Trump Administration attempts to redefine gender, threatens Vashon community
By Isabelle Spence, Co-Content Editor
In late October, the Department of Health and Human Services released a memo stating plans to redefine the term ‘gender.’ This redefinition could have sweeping consequences for the LGBTQ+ community, both nationally and locally.
The Trump administration’s new characterization would define gender as “unchangeable, and determined by the genitalia someone is born with.” This definition differs from the current medically-accepted definition, which defines gender as a state of being tied more closely to social and cultural differences than to biological ones.
Many have pointed out the flaws in the Trump administration’s definition, as it diminishes the validity of trans and non-binary people.
“Gender is how a person feels inside,” QSA faculty adviser Aaron Marsh said. “It is the maleness, femaleness, or mixture, or maybe even non-feeling, of personal identity that emanates out of a person. [A person can] feel it, but you can’t necessarily see it from the outside.”
However, this lack of accurate representation is not the only issue people have with the redefinition.
“It’s repetitive, because we already have [the word] sex, which is … the sex you’re assigned at birth,” QSA student-president Dimitrius Brown said. “I don’t see the point of redefining gender as something that there is already a definition for.”
Due to its redundancy, many believe that this definition does not originate from a medical perspective, and may be founded on personal beliefs.
“[The definition] is highly ideological,” Marsh said. “It completely denies the fact that people’s internal life, and identity, can sometimes conflict with what they have on them externally, and what they’re identified as.”
This proposed definition would contradict the Obama-era modification to Title IX, which specified that discrimination stemming from transphobia is illegal. If Trump’s new policy was approved, it could affect nearly every aspect of a trans person’s life, from housing and jobs to their government-issued IDs. These changes would occur across the nation.
However, students and faculty have voiced that they will resist any change this policy would bring to the school.
“We’re not relying on that limited authority of the president,” principal Danny Rock said. “[Protection of trans] rights aren’t going anywhere, Trump or no Trump.”
Rock said he will ensure students will continue to have the right to use the bathroom that corresponds with their prefered gender, be addressed by their chosen pronouns, and be enrolled in Skyward with accordance to their gender identity.
The possible effects of the new definition go far beyond the concrete changes. This action on the part of the Trump administration invalidates the trans experience.
“At that point, it’s our government essentially saying, ‘you don’t exist,’” Brown said. “It’s just the government attacking the LGBTQ+ community.”
This attack will likely have significant effects on individual psyches, as well.
“It’s easy to forget that a lot of damage that happens to people happens in their heart,” Marsh said. “Even though we have a local community where a trans person is relatively safe, they’re still in this larger environment that’s hostile and [trans people] know it.”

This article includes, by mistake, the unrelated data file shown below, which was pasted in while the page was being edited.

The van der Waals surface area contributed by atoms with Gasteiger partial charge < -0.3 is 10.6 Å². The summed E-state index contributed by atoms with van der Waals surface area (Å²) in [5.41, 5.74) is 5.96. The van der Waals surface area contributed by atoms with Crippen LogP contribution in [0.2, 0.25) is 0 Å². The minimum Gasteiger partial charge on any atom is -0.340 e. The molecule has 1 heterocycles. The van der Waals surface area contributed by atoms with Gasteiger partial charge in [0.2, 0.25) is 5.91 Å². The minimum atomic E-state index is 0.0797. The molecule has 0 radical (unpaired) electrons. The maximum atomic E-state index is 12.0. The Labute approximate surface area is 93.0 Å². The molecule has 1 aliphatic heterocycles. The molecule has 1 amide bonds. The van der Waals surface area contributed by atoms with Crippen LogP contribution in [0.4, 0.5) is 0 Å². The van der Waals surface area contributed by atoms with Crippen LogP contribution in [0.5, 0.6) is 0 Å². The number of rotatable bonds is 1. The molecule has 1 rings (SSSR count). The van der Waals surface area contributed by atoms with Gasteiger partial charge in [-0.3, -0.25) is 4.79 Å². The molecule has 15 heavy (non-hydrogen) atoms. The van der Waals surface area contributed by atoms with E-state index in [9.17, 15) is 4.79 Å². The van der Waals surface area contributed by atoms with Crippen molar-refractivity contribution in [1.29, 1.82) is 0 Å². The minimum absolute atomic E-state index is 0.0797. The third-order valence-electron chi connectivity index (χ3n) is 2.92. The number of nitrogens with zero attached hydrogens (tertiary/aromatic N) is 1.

The local impact of the policy is difficult to determine, as most Vashon residents consider their home and school to be a refuge from discrimination and harassment. However, many students who identify as LGBTQ+ disagree with this assumed acceptance of everyone.
“It’s a problem to see the school as only supportive, because it is not,” Brown said. “It is… covering the underlying problem of homophobia and transphobia.”
Some are concerned that this policy would only serve to further embolden those who have discriminated against the QSA or the school’s LGBTQ+ community in the past. Other effects on the Vashon community may include a negative impact on the mental health of the trans community.
“I expect that our trans students will feel angry and afraid and vulnerable, and there could even be an uptick of the kind of discrimination and harassment they experience from others,” Rock said.
The negative impacts of facing discrimination and transphobia at school on a daily basis is incalculable.
“This type of thing is going to create an increase in depression, anxiety, and ultimately, for some … substance abuse and suicide,” Marsh said. “All this stuff weighs on people. … Every time they hear [discriminatory comments], it is like their psyche takes a hit.”
Though Vashon is currently threatened by this new political proposition, it is possible to fight back against it. QSA is already discussing the possibility of a protest, should the policy go through.
“[Protesting] gives just a little bit more voice to the issue,” Brown said. “Don’t be afraid to talk about [these issues].”
On a more personal level, Marsh recommends that students steer away from letting policy dictate personal opinions. Instead, he wants students to form their own judgments of people, without jumping to conclusions.
“The minute you start objectifying someone, you’re ignoring their basic subjectivity, their right as a human,” Marsh said.